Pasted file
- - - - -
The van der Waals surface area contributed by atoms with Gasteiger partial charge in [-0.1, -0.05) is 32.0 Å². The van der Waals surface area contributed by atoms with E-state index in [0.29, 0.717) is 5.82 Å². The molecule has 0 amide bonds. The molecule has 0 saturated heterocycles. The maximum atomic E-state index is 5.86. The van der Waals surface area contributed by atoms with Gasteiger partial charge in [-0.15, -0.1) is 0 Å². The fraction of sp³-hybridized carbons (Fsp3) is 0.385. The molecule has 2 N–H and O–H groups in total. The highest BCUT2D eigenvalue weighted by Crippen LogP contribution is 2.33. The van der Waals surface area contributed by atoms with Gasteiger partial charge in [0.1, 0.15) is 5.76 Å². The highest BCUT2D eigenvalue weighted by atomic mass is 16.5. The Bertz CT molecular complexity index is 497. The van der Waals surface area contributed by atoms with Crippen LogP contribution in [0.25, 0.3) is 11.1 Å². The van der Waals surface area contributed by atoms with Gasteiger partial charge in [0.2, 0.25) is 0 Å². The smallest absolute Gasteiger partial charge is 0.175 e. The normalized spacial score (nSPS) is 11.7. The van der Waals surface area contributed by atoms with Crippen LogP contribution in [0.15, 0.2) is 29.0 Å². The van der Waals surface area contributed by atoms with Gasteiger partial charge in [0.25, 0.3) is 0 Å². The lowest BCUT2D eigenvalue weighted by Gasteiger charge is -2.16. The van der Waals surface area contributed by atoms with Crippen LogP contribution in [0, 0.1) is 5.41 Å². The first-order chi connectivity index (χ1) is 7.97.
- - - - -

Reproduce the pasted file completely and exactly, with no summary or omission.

The van der Waals surface area contributed by atoms with Gasteiger partial charge in [-0.1, -0.05) is 32.0 Å². The van der Waals surface area contributed by atoms with E-state index in [0.29, 0.717) is 5.82 Å². The molecule has 0 amide bonds. The molecule has 0 saturated heterocycles. The maximum atomic E-state index is 5.86. The van der Waals surface area contributed by atoms with Gasteiger partial charge in [-0.15, -0.1) is 0 Å². The fraction of sp³-hybridized carbons (Fsp3) is 0.385. The molecule has 2 N–H and O–H groups in total. The highest BCUT2D eigenvalue weighted by Crippen LogP contribution is 2.33. The van der Waals surface area contributed by atoms with Gasteiger partial charge in [0.1, 0.15) is 5.76 Å². The highest BCUT2D eigenvalue weighted by atomic mass is 16.5. The Bertz CT molecular complexity index is 497. The van der Waals surface area contributed by atoms with Crippen LogP contribution in [0.25, 0.3) is 11.1 Å². The van der Waals surface area contributed by atoms with Gasteiger partial charge in [0.2, 0.25) is 0 Å². The smallest absolute Gasteiger partial charge is 0.175 e. The normalized spacial score (nSPS) is 11.7. The van der Waals surface area contributed by atoms with Crippen LogP contribution in [0.15, 0.2) is 29.0 Å². The van der Waals surface area contributed by atoms with Gasteiger partial charge in [0.25, 0.3) is 0 Å². The lowest BCUT2D eigenvalue weighted by Gasteiger charge is -2.16. The van der Waals surface area contributed by atoms with Crippen LogP contribution in [0, 0.1) is 5.41 Å². The first-order chi connectivity index (χ1) is 7.97.